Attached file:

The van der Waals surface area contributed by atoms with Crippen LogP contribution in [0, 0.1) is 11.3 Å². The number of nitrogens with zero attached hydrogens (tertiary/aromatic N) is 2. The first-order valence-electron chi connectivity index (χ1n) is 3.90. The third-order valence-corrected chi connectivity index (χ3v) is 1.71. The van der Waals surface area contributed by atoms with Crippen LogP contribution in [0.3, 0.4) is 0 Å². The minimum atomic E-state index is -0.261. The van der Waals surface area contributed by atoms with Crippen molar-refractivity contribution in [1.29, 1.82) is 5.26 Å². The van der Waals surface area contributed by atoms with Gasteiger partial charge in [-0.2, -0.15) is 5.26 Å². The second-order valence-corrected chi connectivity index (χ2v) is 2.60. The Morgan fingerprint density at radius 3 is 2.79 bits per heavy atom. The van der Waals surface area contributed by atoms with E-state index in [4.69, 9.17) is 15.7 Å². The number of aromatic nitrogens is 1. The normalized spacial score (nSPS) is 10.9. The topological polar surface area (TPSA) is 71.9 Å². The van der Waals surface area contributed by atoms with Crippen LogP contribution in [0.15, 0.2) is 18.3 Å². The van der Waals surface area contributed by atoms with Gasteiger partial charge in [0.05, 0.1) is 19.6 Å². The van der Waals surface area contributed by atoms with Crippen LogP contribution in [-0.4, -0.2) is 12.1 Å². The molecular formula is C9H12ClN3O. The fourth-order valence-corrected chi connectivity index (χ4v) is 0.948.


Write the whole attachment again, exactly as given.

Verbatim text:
The van der Waals surface area contributed by atoms with Crippen LogP contribution in [0, 0.1) is 11.3 Å². The number of nitrogens with zero attached hydrogens (tertiary/aromatic N) is 2. The first-order valence-electron chi connectivity index (χ1n) is 3.90. The third-order valence-corrected chi connectivity index (χ3v) is 1.71. The van der Waals surface area contributed by atoms with Crippen LogP contribution in [0.3, 0.4) is 0 Å². The minimum atomic E-state index is -0.261. The van der Waals surface area contributed by atoms with Crippen molar-refractivity contribution in [1.29, 1.82) is 5.26 Å². The van der Waals surface area contributed by atoms with Gasteiger partial charge in [-0.2, -0.15) is 5.26 Å². The second-order valence-corrected chi connectivity index (χ2v) is 2.60. The Morgan fingerprint density at radius 3 is 2.79 bits per heavy atom. The van der Waals surface area contributed by atoms with E-state index in [4.69, 9.17) is 15.7 Å². The number of aromatic nitrogens is 1. The normalized spacial score (nSPS) is 10.9. The topological polar surface area (TPSA) is 71.9 Å². The van der Waals surface area contributed by atoms with Crippen LogP contribution in [0.15, 0.2) is 18.3 Å². The van der Waals surface area contributed by atoms with Gasteiger partial charge in [0.05, 0.1) is 19.6 Å². The van der Waals surface area contributed by atoms with Crippen LogP contribution in [-0.4, -0.2) is 12.1 Å². The molecular formula is C9H12ClN3O. The fourth-order valence-corrected chi connectivity index (χ4v) is 0.948.